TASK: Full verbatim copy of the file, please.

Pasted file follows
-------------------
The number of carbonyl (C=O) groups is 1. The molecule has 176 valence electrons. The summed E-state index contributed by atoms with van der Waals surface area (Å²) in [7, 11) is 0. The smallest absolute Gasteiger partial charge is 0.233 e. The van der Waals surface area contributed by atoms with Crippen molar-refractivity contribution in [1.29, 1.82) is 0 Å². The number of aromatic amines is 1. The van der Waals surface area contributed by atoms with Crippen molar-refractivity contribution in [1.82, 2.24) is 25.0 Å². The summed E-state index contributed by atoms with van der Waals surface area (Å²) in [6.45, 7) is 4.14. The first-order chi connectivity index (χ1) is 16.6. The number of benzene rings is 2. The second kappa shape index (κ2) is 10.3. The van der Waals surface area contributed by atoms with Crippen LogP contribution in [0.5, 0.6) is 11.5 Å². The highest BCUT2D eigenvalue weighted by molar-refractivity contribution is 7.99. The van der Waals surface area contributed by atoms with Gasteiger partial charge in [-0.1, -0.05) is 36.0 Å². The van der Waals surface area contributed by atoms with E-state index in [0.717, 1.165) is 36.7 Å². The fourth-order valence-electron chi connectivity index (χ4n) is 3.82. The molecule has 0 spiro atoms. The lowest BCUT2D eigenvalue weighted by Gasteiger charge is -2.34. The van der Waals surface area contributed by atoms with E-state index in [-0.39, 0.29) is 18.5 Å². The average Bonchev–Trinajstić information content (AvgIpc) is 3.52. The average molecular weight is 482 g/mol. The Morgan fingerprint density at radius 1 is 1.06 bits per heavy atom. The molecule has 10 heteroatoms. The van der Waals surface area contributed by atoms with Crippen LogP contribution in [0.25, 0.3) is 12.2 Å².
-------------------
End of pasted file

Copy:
The number of carbonyl (C=O) groups is 1. The molecule has 176 valence electrons. The summed E-state index contributed by atoms with van der Waals surface area (Å²) in [7, 11) is 0. The smallest absolute Gasteiger partial charge is 0.233 e. The van der Waals surface area contributed by atoms with Crippen molar-refractivity contribution in [1.29, 1.82) is 0 Å². The number of aromatic amines is 1. The van der Waals surface area contributed by atoms with Crippen molar-refractivity contribution in [1.82, 2.24) is 25.0 Å². The summed E-state index contributed by atoms with van der Waals surface area (Å²) in [6.45, 7) is 4.14. The first-order chi connectivity index (χ1) is 16.6. The number of benzene rings is 2. The second kappa shape index (κ2) is 10.3. The van der Waals surface area contributed by atoms with Crippen LogP contribution in [0.5, 0.6) is 11.5 Å². The highest BCUT2D eigenvalue weighted by molar-refractivity contribution is 7.99. The van der Waals surface area contributed by atoms with Gasteiger partial charge in [-0.1, -0.05) is 36.0 Å². The van der Waals surface area contributed by atoms with E-state index in [0.717, 1.165) is 36.7 Å². The fourth-order valence-electron chi connectivity index (χ4n) is 3.82. The molecule has 0 spiro atoms. The lowest BCUT2D eigenvalue weighted by Gasteiger charge is -2.34. The van der Waals surface area contributed by atoms with E-state index in [-0.39, 0.29) is 18.5 Å². The average Bonchev–Trinajstić information content (AvgIpc) is 3.52. The average molecular weight is 482 g/mol. The Morgan fingerprint density at radius 1 is 1.06 bits per heavy atom. The molecule has 10 heteroatoms. The van der Waals surface area contributed by atoms with Crippen LogP contribution in [0.25, 0.3) is 12.2 Å².